6 VI. Avoiding Sentence Fragments A subordinate clause must be attached to an independent clause. If it is not, it becomes a sentence structure error called a sentence fragment. The above examples of subordinate clauses are fragments; they can be corrected by combining each with an appropriate independent clause, and making complex sentences: Although the weather didn't cooperate, we had a good time. As he was in a hurry, he didn't stop to chat. If you really want to go, you have my permission. Louis Riel, who led the Metis in the North West rebellions, was hanged for treason. The most important thing to remember about all subordinate clauses is that they cannot stand alone as sentences; they must be combined with an independent clause to form a complex sentence: Although the weather didn't cooperate (sentence fragment) Although the weather didn't cooperate, we still enjoyed our picnic. Note that the subordinate clause can precede or follow the independent clause: Although the weather didn't cooperate, we still enjoyed our picnic. We still enjoyed our picnic although the weather didn't cooperate. When the subordinate clause precedes the independent clause, it is followed by a comma; the comma isn't necessary when the subordinate clause follows the independent clause. Subordinate means of lesser importance. In a compound sentence, the clauses are both independent, and both the ideas they convey are given equal emphasis. In a complex sentence, the idea in the subordinate clause is not given equal emphasis; that is why the writer chooses to put it in the subordinate clause, thereby emphasizing the idea of the independent clause: Although she was penalized for plagiarism, she was basically an honest person. The writer of this sentence wants to emphasize the idea of the independent clause - that "she was honest," and to place less emphasis on the idea of the subordinate clause - that "she was penalized for plagiarism." Although she was basically an honest person, she was penalized for plagiarism. Here, the writer is emphasizing that "she was penalized for plagiarism" and placing less emphasis on the fact that "'she was basically honest." The difference between the two sentences is subtle but clear. Web Link: Exercise 4 Correcting Subordinate Clause-Sentence Fragments

7 Other Kinds of Sentence Fragments Remember that every clause must have a subject and a verb and that every sentence must have at least one independent clause. Any group of words written as a sentence that does not have both a subject and a verb is a sentence fragment: Had never eaten so much - no subject Being nervous - no subject The chips and beer- no verb Sentence fragments like these are corrected by making sure that each has both an adequate subject and a complete verb: I had never eaten so much. The chips and beer tasted great. I was nervous. or Being nervous, I spoke far too quickly. As with the last example above, sometimes a sentence fragment can be corrected by combining it with the preceding or following sentences you have written. For example, suppose you have written: Being nervous. I spoke far too quickly. All you need to do to correct the fragment is to change the period to a comma, and attach the fragment to the simple sentence: Being nervous, I spoke far too quickly. Sentence fragments increasingly are used in writing for newspapers, magazines, advertisements, and other kinds of non-academic writing. Despite their popularity, they remain grammatically incorrect and inappropriate for academic and other kinds of formal writing. Summary and Review of Sentence Types: 1. Simple - consists of one independent clause and no subordinate clauses: You crossed my mind. 2. Compound - consists of two or more independent clauses and no subordinate clauses: You crossed my mind, but you didn't stay there. 3. Complex - consists of one independent clause and one or more subordinate clauses: If he was angry, I didn't notice it. Last but not least, we have the compound-complex sentence.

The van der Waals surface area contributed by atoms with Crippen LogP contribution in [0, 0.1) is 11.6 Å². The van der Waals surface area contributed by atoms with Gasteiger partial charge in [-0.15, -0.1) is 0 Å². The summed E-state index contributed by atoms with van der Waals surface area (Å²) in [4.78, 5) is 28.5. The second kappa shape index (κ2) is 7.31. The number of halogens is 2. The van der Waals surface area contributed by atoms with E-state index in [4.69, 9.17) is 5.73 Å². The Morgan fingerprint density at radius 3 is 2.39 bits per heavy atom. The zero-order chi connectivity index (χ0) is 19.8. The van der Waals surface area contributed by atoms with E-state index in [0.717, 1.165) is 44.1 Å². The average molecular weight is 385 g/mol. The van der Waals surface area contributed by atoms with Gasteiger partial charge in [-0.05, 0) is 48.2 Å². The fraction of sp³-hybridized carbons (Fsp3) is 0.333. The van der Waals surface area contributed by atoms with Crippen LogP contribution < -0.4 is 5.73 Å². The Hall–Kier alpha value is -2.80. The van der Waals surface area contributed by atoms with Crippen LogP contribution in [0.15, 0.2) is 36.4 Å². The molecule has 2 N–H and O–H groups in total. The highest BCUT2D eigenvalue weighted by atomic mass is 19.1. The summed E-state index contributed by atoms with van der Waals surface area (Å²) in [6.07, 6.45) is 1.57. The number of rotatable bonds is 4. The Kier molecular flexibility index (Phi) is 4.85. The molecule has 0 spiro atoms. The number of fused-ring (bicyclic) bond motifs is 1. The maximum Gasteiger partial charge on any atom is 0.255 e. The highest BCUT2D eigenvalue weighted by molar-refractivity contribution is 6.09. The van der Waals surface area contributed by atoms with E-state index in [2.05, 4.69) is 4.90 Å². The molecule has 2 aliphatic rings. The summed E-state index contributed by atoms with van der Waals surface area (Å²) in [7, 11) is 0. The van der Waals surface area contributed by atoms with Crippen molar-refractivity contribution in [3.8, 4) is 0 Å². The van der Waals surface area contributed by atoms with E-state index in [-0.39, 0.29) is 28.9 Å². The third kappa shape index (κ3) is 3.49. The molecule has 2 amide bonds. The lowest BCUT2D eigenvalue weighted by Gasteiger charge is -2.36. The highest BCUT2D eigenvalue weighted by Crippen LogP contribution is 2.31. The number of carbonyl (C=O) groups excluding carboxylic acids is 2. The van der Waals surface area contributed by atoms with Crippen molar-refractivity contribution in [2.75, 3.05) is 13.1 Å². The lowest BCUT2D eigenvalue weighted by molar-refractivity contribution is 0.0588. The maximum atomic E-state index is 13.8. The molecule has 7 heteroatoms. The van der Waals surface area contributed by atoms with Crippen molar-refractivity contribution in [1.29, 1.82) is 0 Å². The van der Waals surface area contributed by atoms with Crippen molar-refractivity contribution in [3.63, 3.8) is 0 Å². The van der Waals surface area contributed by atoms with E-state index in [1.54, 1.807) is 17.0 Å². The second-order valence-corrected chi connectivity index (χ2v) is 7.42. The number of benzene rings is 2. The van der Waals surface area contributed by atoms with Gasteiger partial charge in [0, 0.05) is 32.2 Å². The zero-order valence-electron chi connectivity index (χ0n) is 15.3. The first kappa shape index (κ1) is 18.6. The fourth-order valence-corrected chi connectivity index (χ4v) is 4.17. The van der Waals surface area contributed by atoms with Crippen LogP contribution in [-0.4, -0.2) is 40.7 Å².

8 The Compound-Complex Sentence Compound-complex sentences consist of two or more independent clauses and one or more subordinate clauses: I like the look of dalmatians: however, I suspect that they are too high-strung to be good pets. When the weather is warm, my sister and I like to walk to work; however, when it gets cold, we catch the bus. (opening sentence of Anne of Green Gables by L.M. Montgomery [who knew her way around a sentence]): Mrs. Rachel Lynde lived just where the Avonlea main road dipped down into a little hollow, fringed with alders and ladies eardrops and traversed by a brook that had its source away back in the woods of the old Cuthbert place; it was reputed to be an intricate, headlong brook in its earlier course through those woods, with dark secrets of pool and cascade, but by the time it reached Lyndes' Hollow, it was a quiet, well-conducted little steam, for not even a brook could run past Mrs. Rachel Lynde's door without due regard for decency and decorum; it probably was conscious that Mrs. Rachel was sitting at her window, keeping a sharp eye on everything that passed, from brooks and children up, and that if she noticed anything odd or out of place, she would never rest until she had ferreted out the whys and wherefores thereof. Long compound-complex sentences are sometimes incorrectly labelled as run-on or run-together sentences, but they are not if their clauses are correctly combined. If you combine your clauses correctly, your sentence is correct, no matter how long it is. Of course, you don't want all your sentences to be long (you may think Montgomery's sentence above is way too long - but it is correct), but you don't want them all to be short simple sentences either. It is best to use a judicious mix. A variety of sentence types will always be more interesting to your reader than the same type and length repeated over and over. The Academic Skills Centre, Trent University